Ultrasound was initially used only for image processing and it was discovered by John Wild – the so-called father of modern ultrasound. Wild managed to identify transducers that emit sound waves which then reflect back and project images of different internal organs.
Nowadays, ultrasound has many applications in a multitude of industries: automotive, pharmaceutical, engineering, and weapons manufacturing, just to name a few.
There is a number of additional uses for ultrasound, including humidification, disintegration, welding, identification, as well as a wide range of medical applications. Whichever field ultrasound may be used in, it is helping companies in their effort to become more environmentally friendly, and more efficient in terms of costs, time and labor.
What is ultrasonic cleaning?
Just like the name suggests, ultrasonic cleaning is a process that uses ultrasound (non-audible sound waves) and a cleaning solvent or a detergent in order to clean certain items. Ultrasonic cleaners are able to function using just water as a cleaning solution, but choosing a type of solvent suitable for the object to be cleaned will enhance the efficiency of the process.
Ultrasonic cleaning is nowadays a conventional cleaning method utilized in a plethora of industries, ranging from laboratory equipment (used for items like glass beaker sets) to jewelry workshops and hospitals. There are even ultrasonic denture cleaners out there and ultrasonic cleaning systems used for carburetor components, as well.
How does it work?
This method of cleaning is based on a process called cavitation – small bubbles are produced with the help of high frequency sound waves and then they implode on the surface of the object immersed in the cleaning solvent.
Through the process of cavitation, contaminants are removed both from the item’s surface, and from the small cracks and recesses. Contaminants can be dust, soil, rust, algae, limescale, bacteria, grease, mold, and so on.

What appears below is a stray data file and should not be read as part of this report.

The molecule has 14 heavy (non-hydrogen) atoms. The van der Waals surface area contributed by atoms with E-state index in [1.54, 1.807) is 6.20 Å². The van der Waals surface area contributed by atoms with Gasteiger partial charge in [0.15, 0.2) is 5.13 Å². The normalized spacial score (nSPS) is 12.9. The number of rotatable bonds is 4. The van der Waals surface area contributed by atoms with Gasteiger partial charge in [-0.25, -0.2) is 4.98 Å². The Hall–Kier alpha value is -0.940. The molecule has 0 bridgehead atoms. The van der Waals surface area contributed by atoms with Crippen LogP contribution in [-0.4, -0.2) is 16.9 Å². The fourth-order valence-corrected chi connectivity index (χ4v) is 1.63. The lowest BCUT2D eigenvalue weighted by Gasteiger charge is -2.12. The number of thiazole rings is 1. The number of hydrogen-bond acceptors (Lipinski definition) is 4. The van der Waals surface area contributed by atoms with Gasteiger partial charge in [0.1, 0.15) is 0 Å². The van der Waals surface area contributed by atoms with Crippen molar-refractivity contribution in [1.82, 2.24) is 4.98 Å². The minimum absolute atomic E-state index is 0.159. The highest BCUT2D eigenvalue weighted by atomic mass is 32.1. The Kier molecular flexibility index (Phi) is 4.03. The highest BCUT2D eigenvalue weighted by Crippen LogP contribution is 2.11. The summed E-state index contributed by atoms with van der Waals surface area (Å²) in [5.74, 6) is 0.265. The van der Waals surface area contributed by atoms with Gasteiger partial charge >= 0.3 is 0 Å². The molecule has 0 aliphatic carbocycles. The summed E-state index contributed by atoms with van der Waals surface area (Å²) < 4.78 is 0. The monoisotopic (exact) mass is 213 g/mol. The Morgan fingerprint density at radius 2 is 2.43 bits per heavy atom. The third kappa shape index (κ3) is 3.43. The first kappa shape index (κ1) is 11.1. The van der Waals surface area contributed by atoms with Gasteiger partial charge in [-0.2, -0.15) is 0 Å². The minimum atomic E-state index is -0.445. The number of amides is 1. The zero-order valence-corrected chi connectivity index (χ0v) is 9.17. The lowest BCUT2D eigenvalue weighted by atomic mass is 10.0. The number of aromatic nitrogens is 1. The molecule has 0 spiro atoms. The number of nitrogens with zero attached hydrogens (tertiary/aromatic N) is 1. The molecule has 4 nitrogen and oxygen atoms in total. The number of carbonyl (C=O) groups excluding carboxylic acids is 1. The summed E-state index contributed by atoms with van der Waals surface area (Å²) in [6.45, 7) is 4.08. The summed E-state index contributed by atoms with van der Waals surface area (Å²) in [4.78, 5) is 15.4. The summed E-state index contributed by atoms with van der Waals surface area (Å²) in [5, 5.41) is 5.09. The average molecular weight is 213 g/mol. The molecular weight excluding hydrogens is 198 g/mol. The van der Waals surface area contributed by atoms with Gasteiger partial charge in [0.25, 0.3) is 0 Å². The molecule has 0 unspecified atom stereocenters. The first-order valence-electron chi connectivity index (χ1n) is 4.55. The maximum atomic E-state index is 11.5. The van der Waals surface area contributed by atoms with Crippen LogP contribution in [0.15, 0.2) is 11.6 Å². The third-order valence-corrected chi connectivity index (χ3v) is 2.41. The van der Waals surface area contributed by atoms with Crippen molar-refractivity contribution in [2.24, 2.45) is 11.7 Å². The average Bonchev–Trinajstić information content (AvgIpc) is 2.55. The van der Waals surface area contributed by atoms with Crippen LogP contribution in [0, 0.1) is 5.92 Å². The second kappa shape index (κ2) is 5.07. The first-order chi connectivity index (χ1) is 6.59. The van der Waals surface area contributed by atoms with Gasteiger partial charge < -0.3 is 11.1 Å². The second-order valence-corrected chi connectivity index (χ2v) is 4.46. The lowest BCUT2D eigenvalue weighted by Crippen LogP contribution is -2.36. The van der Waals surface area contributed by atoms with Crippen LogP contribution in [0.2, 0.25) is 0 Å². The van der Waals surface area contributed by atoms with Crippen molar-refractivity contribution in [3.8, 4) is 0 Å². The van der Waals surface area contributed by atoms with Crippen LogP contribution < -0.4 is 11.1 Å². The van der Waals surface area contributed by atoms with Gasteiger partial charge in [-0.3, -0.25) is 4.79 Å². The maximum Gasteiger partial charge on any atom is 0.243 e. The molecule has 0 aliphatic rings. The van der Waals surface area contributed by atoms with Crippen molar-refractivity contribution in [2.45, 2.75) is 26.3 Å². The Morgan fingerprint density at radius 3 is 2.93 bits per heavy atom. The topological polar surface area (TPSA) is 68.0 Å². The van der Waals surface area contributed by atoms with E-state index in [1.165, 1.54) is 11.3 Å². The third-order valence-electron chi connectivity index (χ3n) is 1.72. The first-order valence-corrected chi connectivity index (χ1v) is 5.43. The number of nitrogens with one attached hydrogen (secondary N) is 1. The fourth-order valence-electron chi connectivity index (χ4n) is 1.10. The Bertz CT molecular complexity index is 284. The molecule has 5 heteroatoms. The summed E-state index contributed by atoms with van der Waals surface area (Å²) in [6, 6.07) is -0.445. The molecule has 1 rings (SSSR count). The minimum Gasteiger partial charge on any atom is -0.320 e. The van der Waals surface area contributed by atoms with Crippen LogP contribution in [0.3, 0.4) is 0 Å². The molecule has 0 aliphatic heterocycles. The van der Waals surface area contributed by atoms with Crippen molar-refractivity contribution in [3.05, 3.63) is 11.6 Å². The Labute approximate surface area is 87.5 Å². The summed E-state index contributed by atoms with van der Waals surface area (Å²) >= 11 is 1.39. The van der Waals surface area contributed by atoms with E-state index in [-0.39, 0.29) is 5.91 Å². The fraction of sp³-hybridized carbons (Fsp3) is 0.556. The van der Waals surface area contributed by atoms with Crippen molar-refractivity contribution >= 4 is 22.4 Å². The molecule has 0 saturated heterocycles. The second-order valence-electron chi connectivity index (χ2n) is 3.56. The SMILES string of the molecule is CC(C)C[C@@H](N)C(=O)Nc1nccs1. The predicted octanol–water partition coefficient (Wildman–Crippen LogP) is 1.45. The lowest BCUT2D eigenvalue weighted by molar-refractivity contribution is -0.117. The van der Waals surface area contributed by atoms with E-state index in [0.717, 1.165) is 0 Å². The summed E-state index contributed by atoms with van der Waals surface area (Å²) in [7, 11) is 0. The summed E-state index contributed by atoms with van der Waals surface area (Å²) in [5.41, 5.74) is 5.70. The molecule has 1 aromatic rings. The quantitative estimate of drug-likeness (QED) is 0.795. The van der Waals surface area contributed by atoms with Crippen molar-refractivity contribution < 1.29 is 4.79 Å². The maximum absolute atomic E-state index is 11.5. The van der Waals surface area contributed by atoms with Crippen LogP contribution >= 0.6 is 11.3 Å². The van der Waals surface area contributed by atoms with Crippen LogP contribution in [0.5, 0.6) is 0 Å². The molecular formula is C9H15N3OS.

The advantage of ultrasonic cleaning is that it can be used for products made of different materials (like plastic, ceramics, rubber or glass) and of different shapes and sizes, and it is possible not to require the object to be disassembled before cleaning.
Discovered by accident
The history of ultrasonic cleaning started almost 90 years ago, in the early 1930s. One of the Radio Corporation of America (RCA) laboratories, located in New Jersey, discovered that ultrasounds can be used for cleaning by accident.
While trying to cool the inner components of a radio with freon, they noticed a wave movement around a crystal operating at 300 kHz. Although this process was considered interesting, it was not researched as a cleaning method for years to come.
Taken out of the laboratory in the 1950s
During the 1950s, the Bendix Corporation in Davenport, Iowa, created an ultrasonic department that experimented with multiple applications of ultrasound only to discover that ultrasonic cleaning was the most profitable. In 1952, this method of cleaning was used in production for the very first time.
Bendix tried to pioneer ultrasonic cleaning in several industrial environments. The process was highly effective and its popularity in the manufacturing industries increased rapidly. That included electronics companies, those in the medical equipment field, the aircraft industry, automakers, and even missile manufacturers.
Ultrasonic cleaners become popular
In 1959, Time Magazine published an article entitled “Ultrasonics: Unheard Progress” and it was such an optimistic piece of writing that the possibilities seemed endless. “Someday we’ll be cleaning clothes with ultrasonic equipment”, the author wrote.
The Time article focused on a few innovative companies that were researching non-audible sound waves and their applications in industry and everyday life. These companies developed ultrasonic tanks and used them to clean anything – from pens to cash registers and electric shavers.
Most ultrasonic cleaners developed in the late 1950s were operating with frequencies ranging from 18 kHz to 40 kHz. 18 kHz is the lowest frequency and it is still widely used nowadays. Even though Russia developed a 6 kHz system, it wasn’t very popular so it was quite short lived. Until the late 1980s the majority of systems available on the market operated at 25 kHz to 40 kHz.